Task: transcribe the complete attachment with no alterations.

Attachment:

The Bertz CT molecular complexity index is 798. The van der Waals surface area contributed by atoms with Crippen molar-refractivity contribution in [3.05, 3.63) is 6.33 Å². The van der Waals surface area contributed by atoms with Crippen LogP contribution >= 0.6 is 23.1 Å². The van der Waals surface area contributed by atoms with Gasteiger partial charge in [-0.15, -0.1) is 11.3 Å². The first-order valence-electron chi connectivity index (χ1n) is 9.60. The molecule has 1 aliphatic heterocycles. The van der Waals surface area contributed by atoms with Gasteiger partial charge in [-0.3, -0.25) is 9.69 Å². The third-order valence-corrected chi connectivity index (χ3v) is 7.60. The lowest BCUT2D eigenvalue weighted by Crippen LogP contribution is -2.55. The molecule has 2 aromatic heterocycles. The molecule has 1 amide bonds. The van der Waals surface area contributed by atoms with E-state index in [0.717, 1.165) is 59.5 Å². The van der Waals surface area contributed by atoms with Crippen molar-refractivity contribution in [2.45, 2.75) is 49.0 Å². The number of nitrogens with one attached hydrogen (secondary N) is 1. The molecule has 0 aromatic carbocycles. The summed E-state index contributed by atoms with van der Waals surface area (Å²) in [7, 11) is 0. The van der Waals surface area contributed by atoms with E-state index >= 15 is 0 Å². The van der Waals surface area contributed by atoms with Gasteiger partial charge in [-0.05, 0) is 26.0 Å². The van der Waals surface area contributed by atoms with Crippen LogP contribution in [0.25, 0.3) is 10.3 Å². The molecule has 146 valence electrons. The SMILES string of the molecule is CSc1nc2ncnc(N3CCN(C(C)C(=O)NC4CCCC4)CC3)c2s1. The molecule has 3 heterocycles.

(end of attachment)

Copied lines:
The Bertz CT molecular complexity index is 798. The van der Waals surface area contributed by atoms with Crippen molar-refractivity contribution in [3.05, 3.63) is 6.33 Å². The van der Waals surface area contributed by atoms with Crippen LogP contribution >= 0.6 is 23.1 Å². The van der Waals surface area contributed by atoms with Gasteiger partial charge in [-0.15, -0.1) is 11.3 Å². The first-order valence-electron chi connectivity index (χ1n) is 9.60. The molecule has 1 aliphatic heterocycles. The van der Waals surface area contributed by atoms with Gasteiger partial charge in [-0.3, -0.25) is 9.69 Å². The third-order valence-corrected chi connectivity index (χ3v) is 7.60. The lowest BCUT2D eigenvalue weighted by Crippen LogP contribution is -2.55. The molecule has 2 aromatic heterocycles. The molecule has 1 amide bonds. The van der Waals surface area contributed by atoms with E-state index in [0.717, 1.165) is 59.5 Å². The van der Waals surface area contributed by atoms with Crippen molar-refractivity contribution in [2.45, 2.75) is 49.0 Å². The number of nitrogens with one attached hydrogen (secondary N) is 1. The molecule has 0 aromatic carbocycles. The summed E-state index contributed by atoms with van der Waals surface area (Å²) in [7, 11) is 0. The van der Waals surface area contributed by atoms with E-state index >= 15 is 0 Å². The van der Waals surface area contributed by atoms with Gasteiger partial charge in [-0.05, 0) is 26.0 Å². The van der Waals surface area contributed by atoms with Crippen LogP contribution in [0.25, 0.3) is 10.3 Å². The molecule has 146 valence electrons. The SMILES string of the molecule is CSc1nc2ncnc(N3CCN(C(C)C(=O)NC4CCCC4)CC3)c2s1. The molecule has 3 heterocycles.